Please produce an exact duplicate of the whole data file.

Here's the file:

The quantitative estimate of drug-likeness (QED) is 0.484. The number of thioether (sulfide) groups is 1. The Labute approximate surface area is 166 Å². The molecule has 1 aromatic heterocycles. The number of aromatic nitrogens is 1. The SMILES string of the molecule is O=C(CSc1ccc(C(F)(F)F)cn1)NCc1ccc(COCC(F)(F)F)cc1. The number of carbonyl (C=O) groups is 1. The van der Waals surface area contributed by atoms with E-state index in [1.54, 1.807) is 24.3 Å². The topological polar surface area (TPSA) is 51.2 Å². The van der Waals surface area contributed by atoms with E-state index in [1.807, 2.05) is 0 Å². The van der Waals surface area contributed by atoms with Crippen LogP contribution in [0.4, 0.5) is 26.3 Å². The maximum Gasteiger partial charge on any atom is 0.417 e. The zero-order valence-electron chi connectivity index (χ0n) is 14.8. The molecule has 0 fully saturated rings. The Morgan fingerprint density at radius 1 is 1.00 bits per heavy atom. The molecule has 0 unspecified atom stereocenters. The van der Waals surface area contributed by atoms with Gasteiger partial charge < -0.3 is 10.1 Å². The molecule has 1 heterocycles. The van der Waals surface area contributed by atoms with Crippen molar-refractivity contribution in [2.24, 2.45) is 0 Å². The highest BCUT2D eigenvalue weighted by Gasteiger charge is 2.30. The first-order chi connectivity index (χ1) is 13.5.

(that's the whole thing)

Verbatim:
The quantitative estimate of drug-likeness (QED) is 0.484. The number of thioether (sulfide) groups is 1. The Labute approximate surface area is 166 Å². The molecule has 1 aromatic heterocycles. The number of aromatic nitrogens is 1. The SMILES string of the molecule is O=C(CSc1ccc(C(F)(F)F)cn1)NCc1ccc(COCC(F)(F)F)cc1. The number of carbonyl (C=O) groups is 1. The van der Waals surface area contributed by atoms with E-state index in [1.54, 1.807) is 24.3 Å². The topological polar surface area (TPSA) is 51.2 Å². The van der Waals surface area contributed by atoms with E-state index in [1.807, 2.05) is 0 Å². The van der Waals surface area contributed by atoms with Crippen LogP contribution in [0.4, 0.5) is 26.3 Å². The maximum Gasteiger partial charge on any atom is 0.417 e. The zero-order valence-electron chi connectivity index (χ0n) is 14.8. The molecule has 0 fully saturated rings. The Morgan fingerprint density at radius 1 is 1.00 bits per heavy atom. The molecule has 0 unspecified atom stereocenters. The van der Waals surface area contributed by atoms with Gasteiger partial charge < -0.3 is 10.1 Å². The molecule has 1 heterocycles. The van der Waals surface area contributed by atoms with Crippen molar-refractivity contribution in [2.24, 2.45) is 0 Å². The highest BCUT2D eigenvalue weighted by Gasteiger charge is 2.30. The first-order chi connectivity index (χ1) is 13.5.